Takeaway 3: Workers need help in transitioning to other industries or occupations
From the end of the Great Recession until the start of the pandemic, most job growth seen in Colorado had been in low-wage service sector jobs. The pandemic’s disproportionate impact on these jobs, however, has led pundits to frame the crisis as an “opportunity” for low-wage workers to transition to other, higher-paying industries or occupations.
However, our research shows that many Coloradans cannot do so without assistance.
For workers interested in transitioning to new jobs, knowing where to begin can itself be a challenge. Many opportunities require additional education, but workers may not have the luxury to attend. Workers looking to change occupations need options to “earn while they learn,” to earn income while attending classes or courses of training.
Many workers require preliminary preparation for the retraining opportunities themselves. Some need options beyond traditional classroom experiences. We encourage future workforce development initiatives to take these needs into account.
Takeaway 4: Unemployed workers do not just need jobs—they need “good” jobs
Based on those limitations, our report concludes that re-skilling, up-skilling, and next-skilling is simply out of reach for many Coloradans. Therefore, our research suggests that increased pressure should be placed on employers, as well as consumers, to ensure that jobs across all sectors are “good” jobs.
But what do we mean by “good” jobs?
- Wages that allow workers to support themselves and their families
- Benefits, including health care and paid sick leave
- Transparent and well-defined opportunities for growth and promotion
- Flexible and predictable scheduling
- Safe working environments
Stakeholders indicated that their clients and participants seek jobs with these qualities, and that many are willing to stay out of the workforce as they look for the types of jobs that better balance personal and professional responsibilities, while meeting their financial needs.
As an example, several organizations and agencies reported that jobs offering reasonable options for childcare and transportation costs are vastly preferable to those without. Though the financial challenges for unemployed workers have risen as pandemic-related unemployment insurance programs have expired, the importance of practical working arrangements has also increased.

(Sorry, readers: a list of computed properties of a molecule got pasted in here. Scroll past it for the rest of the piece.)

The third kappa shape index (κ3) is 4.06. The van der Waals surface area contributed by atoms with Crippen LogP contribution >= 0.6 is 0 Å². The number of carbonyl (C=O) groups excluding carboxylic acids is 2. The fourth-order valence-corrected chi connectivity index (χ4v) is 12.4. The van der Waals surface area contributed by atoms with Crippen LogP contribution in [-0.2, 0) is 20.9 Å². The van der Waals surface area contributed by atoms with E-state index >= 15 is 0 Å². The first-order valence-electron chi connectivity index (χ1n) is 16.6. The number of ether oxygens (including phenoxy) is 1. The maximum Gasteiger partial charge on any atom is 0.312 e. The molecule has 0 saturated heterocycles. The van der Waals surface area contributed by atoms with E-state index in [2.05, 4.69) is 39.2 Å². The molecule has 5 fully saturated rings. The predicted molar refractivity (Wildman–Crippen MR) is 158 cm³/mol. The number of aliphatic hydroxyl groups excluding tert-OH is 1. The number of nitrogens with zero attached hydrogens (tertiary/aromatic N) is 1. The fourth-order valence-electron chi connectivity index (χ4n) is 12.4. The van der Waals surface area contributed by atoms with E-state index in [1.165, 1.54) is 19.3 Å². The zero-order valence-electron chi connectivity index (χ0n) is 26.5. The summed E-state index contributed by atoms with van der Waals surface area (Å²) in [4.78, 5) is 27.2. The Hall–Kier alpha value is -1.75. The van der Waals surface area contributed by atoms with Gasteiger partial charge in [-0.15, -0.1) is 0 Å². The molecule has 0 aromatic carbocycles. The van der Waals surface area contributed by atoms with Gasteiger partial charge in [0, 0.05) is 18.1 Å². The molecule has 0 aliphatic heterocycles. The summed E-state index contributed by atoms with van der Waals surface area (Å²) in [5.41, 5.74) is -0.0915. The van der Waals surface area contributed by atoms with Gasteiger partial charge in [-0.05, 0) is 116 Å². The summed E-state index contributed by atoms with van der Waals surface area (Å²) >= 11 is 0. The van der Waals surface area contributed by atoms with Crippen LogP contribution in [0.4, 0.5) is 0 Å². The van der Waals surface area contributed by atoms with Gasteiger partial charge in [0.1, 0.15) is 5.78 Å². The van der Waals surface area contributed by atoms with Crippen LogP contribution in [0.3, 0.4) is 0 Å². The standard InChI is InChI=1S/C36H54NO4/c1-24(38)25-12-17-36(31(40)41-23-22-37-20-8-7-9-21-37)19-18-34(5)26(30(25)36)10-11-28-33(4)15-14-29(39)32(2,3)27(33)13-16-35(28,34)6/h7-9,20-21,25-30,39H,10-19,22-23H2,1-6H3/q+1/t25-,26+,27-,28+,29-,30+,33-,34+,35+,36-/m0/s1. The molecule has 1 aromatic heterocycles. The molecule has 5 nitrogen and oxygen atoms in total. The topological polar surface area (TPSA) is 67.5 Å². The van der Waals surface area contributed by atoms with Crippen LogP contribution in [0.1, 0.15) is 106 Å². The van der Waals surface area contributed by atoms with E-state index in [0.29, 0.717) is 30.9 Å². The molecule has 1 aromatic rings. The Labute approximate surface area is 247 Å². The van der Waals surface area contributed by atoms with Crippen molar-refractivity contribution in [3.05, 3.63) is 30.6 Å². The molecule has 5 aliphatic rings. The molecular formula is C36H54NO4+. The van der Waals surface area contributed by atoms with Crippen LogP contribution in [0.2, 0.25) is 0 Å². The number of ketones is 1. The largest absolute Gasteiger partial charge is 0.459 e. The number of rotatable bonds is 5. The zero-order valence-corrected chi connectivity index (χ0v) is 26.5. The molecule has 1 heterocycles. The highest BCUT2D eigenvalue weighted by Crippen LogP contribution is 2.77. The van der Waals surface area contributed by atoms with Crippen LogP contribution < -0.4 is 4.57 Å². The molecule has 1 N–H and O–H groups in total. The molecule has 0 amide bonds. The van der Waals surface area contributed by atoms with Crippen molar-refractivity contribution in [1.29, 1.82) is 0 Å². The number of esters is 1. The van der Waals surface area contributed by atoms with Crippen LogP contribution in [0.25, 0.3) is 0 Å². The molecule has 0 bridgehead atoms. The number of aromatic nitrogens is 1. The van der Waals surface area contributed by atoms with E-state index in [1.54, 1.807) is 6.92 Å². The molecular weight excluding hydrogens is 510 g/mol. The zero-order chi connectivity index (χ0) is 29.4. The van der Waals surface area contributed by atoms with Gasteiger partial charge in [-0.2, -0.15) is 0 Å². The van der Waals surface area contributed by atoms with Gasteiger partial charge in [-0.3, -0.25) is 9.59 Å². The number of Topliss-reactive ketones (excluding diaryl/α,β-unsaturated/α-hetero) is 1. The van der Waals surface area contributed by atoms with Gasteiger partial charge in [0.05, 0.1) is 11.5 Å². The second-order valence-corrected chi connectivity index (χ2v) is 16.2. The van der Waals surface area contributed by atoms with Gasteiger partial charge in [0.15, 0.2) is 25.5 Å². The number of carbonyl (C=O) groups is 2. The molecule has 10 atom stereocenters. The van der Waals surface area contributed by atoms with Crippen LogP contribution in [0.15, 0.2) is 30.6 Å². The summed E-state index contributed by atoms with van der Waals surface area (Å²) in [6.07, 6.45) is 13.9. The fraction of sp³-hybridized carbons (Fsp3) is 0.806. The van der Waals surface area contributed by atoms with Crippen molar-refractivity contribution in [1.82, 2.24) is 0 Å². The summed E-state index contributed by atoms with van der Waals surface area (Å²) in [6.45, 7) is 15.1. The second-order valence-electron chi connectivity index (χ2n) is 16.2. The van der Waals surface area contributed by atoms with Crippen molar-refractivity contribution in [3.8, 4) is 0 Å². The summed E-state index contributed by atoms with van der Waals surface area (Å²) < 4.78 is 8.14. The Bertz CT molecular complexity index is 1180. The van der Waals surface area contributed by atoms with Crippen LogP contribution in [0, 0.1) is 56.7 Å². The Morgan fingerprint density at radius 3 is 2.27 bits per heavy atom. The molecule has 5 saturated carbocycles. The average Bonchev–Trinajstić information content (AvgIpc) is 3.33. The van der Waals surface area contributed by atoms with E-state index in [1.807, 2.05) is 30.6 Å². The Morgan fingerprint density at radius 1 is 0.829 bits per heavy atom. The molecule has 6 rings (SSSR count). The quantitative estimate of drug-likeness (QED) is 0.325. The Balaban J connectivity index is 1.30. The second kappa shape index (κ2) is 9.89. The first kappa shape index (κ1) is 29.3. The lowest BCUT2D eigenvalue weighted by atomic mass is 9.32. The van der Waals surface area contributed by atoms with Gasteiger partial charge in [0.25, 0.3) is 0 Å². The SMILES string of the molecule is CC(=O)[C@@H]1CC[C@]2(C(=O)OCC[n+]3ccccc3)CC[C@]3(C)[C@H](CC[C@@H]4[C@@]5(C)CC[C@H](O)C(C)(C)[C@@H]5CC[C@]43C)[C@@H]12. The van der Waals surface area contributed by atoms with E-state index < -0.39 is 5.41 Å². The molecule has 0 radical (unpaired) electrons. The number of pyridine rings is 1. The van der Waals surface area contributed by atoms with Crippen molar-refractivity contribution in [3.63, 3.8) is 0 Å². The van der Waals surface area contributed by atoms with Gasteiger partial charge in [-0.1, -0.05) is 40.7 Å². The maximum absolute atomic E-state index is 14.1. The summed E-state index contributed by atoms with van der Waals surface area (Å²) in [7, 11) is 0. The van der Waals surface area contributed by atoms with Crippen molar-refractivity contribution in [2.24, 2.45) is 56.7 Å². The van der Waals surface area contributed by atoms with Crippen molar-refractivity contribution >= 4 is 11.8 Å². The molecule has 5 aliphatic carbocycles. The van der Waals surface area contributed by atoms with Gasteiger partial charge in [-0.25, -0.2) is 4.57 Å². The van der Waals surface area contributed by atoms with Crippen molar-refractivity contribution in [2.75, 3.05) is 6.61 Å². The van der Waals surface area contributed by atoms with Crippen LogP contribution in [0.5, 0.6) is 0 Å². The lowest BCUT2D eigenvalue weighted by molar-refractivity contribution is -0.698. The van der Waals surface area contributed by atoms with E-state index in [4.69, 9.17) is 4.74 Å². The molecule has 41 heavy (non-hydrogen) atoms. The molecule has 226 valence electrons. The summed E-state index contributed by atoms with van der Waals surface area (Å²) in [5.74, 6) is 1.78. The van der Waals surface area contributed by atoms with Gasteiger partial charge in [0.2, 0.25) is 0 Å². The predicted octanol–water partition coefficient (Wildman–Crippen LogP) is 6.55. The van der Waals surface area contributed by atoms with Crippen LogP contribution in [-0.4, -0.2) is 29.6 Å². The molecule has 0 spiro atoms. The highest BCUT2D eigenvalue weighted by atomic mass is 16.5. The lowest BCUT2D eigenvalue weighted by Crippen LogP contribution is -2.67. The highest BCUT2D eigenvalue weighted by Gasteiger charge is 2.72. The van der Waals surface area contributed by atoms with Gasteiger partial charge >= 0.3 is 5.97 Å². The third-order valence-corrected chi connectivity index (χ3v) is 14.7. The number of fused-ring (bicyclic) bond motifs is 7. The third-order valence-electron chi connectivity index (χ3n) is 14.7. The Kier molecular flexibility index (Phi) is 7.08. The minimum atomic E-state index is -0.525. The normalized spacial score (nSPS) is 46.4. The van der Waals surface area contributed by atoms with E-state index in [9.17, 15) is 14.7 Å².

Takeaway 5: COVID-19 accelerated the structural transformations already underway
Finally, our research shows that COVID-19 has caused many ongoing trends in our economy to accelerate—shifting toward more remote work, automation, and the migration of many services to a digital environment.
Combining employment projections with different COVID-19 scenarios developed by the Bureau of Labor Statistics shows that the sectors and occupations estimated to see the greatest increases over the next ten years are also those that, on average, require greater levels of educational attainment, credentialing, or greater skills—such as knowledge of computer programing languages, or paraprofessional dental and medical skills.
For example, pre-pandemic, employment in computer and mathematical occupations was already projected to experience the fastest rate of growth over the next ten years, growing by over 20 percent. This rate only accelerates under moderate and severe COVID-19 scenarios.
On the other hand, the growth of jobs in food preparation and serving are expected to slow over the next decade. These sectors will slow or even see a net loss of jobs if COVID-19 trends continue unabated. Overall, the data suggests that the longer the pandemic continues, the fewer low-wage service opportunities we should expect to see in the future.
Findings related to these key takeaways (and more!) may be found in the full version of our report. Download the report here.